Fewer Americans are carrying cash in their wallets these days, but when it comes to small purchases, people are still more likely to whip out a $5 bill than a credit card.

Cash is by far the preferred payment method when it comes to minor transactions. Overall about 65 percent of people said they usually use cash to pay for purchases smaller than $5, according to a survey released Wednesday by CreditCards.com, a card comparison Web site. Twenty-two percent said they like to use debit cards and 11 percent said they prefer using credit cards for small transactions.

This is the first time CreditCards.com asked about the preferred pay methods on minor purchases but the report showed that cash ruled across all age groups. Still, younger generations are much more comfortable with using plastic than their older counterparts.

“It certainly seems like the stigma of using a credit card for a $2 purchase is gone, whether it’s from the merchant or the people waiting behind you,” says Matt Schulz, senior industry analyst for CreditCards.com, which polled 983 major credit cardholders in late July.

Eight of 10 people age 65 and up said they would normally use cash for small purchases. That was also the only age group where people were evenly split on using debit cards versus credit cards.

After cash, people in most other age groups said debit cards were the next best payment method for small transactions, followed by credit cards. Even the youngest consumers, those ages 18 to 29, were more than twice as likely to use debit cards over credit cards.

Consumers may be opting for debit cards because they’re concerned about piling on to their debt loads, Schulz says. And with good reason: People who carry balances on their cards may face steep interest charges, which can make even small purchases more expensive, Schulz says.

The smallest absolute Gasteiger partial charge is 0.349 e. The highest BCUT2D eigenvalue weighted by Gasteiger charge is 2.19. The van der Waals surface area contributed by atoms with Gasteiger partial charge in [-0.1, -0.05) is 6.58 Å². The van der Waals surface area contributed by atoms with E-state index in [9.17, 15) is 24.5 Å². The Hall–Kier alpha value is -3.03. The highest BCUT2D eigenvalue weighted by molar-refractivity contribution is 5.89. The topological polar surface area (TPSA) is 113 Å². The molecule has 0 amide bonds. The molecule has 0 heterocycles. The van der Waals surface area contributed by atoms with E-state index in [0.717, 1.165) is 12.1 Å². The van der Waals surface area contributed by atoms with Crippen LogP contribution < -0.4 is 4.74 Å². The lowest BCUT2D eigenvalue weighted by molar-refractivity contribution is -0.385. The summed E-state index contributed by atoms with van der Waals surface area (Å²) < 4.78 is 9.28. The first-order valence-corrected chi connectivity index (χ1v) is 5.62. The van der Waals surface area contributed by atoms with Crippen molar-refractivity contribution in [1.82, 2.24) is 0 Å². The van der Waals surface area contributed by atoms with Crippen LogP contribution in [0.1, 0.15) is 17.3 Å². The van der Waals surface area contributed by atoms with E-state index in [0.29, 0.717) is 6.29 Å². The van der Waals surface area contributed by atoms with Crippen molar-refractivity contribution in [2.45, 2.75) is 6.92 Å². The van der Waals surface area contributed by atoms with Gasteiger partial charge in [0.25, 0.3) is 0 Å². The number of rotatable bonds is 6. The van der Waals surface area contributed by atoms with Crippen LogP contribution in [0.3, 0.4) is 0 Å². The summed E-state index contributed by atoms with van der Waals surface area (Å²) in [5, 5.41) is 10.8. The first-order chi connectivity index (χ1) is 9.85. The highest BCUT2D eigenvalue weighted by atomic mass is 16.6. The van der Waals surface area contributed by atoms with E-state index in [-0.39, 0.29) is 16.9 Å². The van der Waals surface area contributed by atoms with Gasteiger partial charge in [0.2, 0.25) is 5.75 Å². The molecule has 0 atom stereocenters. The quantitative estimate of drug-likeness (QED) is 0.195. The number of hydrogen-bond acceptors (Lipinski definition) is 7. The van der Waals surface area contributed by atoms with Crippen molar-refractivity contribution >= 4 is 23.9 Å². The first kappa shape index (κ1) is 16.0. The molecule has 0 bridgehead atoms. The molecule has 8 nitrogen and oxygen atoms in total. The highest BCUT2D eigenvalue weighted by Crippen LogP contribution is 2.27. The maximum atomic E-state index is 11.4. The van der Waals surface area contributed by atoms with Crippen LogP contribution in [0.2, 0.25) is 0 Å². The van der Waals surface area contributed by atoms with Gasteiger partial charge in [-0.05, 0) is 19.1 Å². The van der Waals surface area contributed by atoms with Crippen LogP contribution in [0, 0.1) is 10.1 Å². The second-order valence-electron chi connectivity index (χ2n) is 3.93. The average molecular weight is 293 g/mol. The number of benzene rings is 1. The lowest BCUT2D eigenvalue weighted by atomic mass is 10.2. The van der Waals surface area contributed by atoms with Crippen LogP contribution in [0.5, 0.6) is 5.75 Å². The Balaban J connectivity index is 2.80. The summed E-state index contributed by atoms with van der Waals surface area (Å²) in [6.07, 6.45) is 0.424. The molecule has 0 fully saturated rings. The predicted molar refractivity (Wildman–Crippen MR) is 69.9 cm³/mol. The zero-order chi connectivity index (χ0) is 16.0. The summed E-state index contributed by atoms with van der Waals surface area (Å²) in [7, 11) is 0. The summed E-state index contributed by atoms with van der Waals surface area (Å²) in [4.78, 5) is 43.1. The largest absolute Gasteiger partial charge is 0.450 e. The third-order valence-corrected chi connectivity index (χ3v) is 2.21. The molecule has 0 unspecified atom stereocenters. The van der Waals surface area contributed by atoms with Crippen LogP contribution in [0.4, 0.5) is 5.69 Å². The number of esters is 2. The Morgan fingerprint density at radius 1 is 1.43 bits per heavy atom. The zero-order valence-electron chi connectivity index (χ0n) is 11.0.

However, credit cards may be a better option for people concerned about fraud, he adds. While banks are generally willing to refund consumers for purchases made with stolen debit cards, some people may find themselves with fewer funds in their checking accounts while those cases are being investigated.

The survey didn’t ask about larger purchases, but reports show that consumers increasingly prefer to pay with plastic over cash. A study released earlier this year by Bankrate.com found that close to 50 percent of Americans carry $20 or less in their wallets each day, including nine percent who don’t carry cash at all. And payment data from the Federal Reserve shows that use of debit cards grew by more than any other type of noncash payment between 2009 and 2012.

Of course, many merchants don’t allow consumers to use credit or debit cards for purchases smaller than $5. And some people may find it easier to pay for such small transactions with the little cash they might carry in their wallets.

Readers, when do you prefer to use cash? Do you find it easy to make small purchases with plastic?


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